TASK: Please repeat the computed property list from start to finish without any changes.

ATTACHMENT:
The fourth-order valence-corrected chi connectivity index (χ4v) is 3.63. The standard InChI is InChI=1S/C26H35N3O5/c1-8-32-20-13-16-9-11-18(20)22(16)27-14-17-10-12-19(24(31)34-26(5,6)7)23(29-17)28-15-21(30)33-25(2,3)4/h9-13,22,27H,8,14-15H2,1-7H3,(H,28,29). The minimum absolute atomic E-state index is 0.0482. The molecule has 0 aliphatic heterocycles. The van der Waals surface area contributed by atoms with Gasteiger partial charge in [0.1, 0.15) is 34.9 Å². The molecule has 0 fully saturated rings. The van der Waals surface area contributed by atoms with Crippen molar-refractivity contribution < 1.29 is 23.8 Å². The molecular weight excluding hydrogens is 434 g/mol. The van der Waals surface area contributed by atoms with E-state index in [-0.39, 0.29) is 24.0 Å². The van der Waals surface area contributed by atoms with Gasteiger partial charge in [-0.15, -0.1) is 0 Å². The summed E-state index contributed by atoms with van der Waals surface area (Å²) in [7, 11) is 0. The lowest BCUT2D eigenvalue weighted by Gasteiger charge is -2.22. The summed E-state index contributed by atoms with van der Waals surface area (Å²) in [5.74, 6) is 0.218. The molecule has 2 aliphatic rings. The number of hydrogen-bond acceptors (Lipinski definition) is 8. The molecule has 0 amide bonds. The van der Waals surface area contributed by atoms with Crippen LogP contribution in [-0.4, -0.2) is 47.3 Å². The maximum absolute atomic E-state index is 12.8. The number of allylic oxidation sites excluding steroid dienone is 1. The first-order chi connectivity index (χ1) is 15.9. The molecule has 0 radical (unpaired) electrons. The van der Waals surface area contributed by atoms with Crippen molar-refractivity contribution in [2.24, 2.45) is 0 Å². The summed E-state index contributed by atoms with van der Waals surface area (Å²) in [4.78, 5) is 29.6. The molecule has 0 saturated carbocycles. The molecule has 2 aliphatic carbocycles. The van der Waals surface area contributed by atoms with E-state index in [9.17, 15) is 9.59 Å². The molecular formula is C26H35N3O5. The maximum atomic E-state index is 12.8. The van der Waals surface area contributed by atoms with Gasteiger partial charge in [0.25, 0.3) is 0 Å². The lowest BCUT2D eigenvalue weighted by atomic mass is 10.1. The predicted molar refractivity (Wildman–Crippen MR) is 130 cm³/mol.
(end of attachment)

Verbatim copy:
The fourth-order valence-corrected chi connectivity index (χ4v) is 3.63. The standard InChI is InChI=1S/C26H35N3O5/c1-8-32-20-13-16-9-11-18(20)22(16)27-14-17-10-12-19(24(31)34-26(5,6)7)23(29-17)28-15-21(30)33-25(2,3)4/h9-13,22,27H,8,14-15H2,1-7H3,(H,28,29). The minimum absolute atomic E-state index is 0.0482. The molecule has 0 aliphatic heterocycles. The van der Waals surface area contributed by atoms with Gasteiger partial charge in [0.1, 0.15) is 34.9 Å². The molecule has 0 fully saturated rings. The van der Waals surface area contributed by atoms with Crippen molar-refractivity contribution < 1.29 is 23.8 Å². The molecular weight excluding hydrogens is 434 g/mol. The van der Waals surface area contributed by atoms with E-state index in [-0.39, 0.29) is 24.0 Å². The van der Waals surface area contributed by atoms with Gasteiger partial charge in [-0.15, -0.1) is 0 Å². The summed E-state index contributed by atoms with van der Waals surface area (Å²) in [7, 11) is 0. The lowest BCUT2D eigenvalue weighted by Gasteiger charge is -2.22. The summed E-state index contributed by atoms with van der Waals surface area (Å²) in [5.74, 6) is 0.218. The molecule has 2 aliphatic rings. The number of hydrogen-bond acceptors (Lipinski definition) is 8. The molecule has 0 amide bonds. The van der Waals surface area contributed by atoms with Crippen LogP contribution in [-0.4, -0.2) is 47.3 Å². The maximum absolute atomic E-state index is 12.8. The number of allylic oxidation sites excluding steroid dienone is 1. The first-order chi connectivity index (χ1) is 15.9. The molecule has 0 radical (unpaired) electrons. The van der Waals surface area contributed by atoms with Crippen molar-refractivity contribution in [2.24, 2.45) is 0 Å². The summed E-state index contributed by atoms with van der Waals surface area (Å²) in [4.78, 5) is 29.6. The molecule has 0 saturated carbocycles. The molecule has 2 aliphatic carbocycles. The van der Waals surface area contributed by atoms with E-state index in [9.17, 15) is 9.59 Å². The molecular formula is C26H35N3O5. The maximum atomic E-state index is 12.8. The van der Waals surface area contributed by atoms with Gasteiger partial charge in [0.25, 0.3) is 0 Å². The lowest BCUT2D eigenvalue weighted by atomic mass is 10.1. The predicted molar refractivity (Wildman–Crippen MR) is 130 cm³/mol.